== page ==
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5MinuteConsult Journal Club

Wearables WORK for Weight Loss and Fitness


International Journal of Nursing Studies 127 (2022) 104163

Study Summary and Outcomes

A systematic review and meta-analysis of 30 trials on wearable fitness trackers found significant reductions in weight ( −1.08 kg, 95% CI: −1.88, −0.28), BMI ( −0.36 kg/m 2 , 95% CI: −0.62, −0.09), waist circumference ( −1.12 cm, 95% CI: −2.08, −0.16), steps per day (1,243.51 steps, 95% CI: 111.51, 2375.51), systolic blood pressure ( −2.57 mmHg, 95% CI: −4.57, −0.56) and diastolic pressure ( −2.10 mmHg, 95% CI: −3.43, −0.77) with their regular use over at least 3 months of implementation. The quality of the evidence was considered moderate to high.


Use of wearable technology for 3 or more months can improve weight loss and aerobic activity.


I would assume if you volunteered to be enrolled in one of these studies, you were likely motivated by weight loss. It is great to see that there was a significant outcome, even if it was only, on average, 1 kg (~2.5 lbs). But that is far better than a similar weight gain over 3 months, which is not uncommon. The additional benefit of increased steps, and lower blood pressure implies improved cardiovascular fitness. Win-win.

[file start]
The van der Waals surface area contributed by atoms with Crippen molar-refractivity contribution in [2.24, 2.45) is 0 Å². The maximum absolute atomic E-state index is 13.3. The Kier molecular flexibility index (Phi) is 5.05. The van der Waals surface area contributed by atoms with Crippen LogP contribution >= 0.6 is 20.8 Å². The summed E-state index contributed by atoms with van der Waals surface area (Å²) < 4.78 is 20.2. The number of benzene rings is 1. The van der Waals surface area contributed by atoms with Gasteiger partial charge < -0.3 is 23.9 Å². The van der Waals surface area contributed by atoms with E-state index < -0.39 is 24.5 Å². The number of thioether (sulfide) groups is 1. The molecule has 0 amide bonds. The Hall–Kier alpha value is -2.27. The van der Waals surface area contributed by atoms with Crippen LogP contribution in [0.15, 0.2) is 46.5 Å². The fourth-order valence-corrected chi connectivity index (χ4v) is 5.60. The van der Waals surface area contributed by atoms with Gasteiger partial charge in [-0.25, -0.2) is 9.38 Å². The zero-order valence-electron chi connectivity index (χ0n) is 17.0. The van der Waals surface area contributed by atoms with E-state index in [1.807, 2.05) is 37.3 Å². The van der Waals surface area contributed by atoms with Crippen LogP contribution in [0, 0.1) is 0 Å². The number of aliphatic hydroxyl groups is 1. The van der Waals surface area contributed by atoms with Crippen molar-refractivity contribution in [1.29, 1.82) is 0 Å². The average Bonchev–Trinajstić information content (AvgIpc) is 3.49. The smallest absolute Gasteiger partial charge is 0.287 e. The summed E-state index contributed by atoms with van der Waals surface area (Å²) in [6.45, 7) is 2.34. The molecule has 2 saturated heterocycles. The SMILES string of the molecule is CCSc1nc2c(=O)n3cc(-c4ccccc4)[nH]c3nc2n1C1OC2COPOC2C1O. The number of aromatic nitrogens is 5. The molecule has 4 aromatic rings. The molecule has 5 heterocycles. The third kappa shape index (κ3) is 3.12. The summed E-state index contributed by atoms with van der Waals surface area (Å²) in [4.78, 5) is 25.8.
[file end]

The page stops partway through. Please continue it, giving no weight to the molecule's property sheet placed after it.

When helping patients to live a better lifestyle, this study supports a wearable fitness tracker. Ideally one that reminds you if you have been sitting too long. The high-level data on its use for improving sleep is pending, but some data show they may be of value as well. Quality Fitness Trackers can be obtained for as little as $50 and should be considered for those interested in living better.

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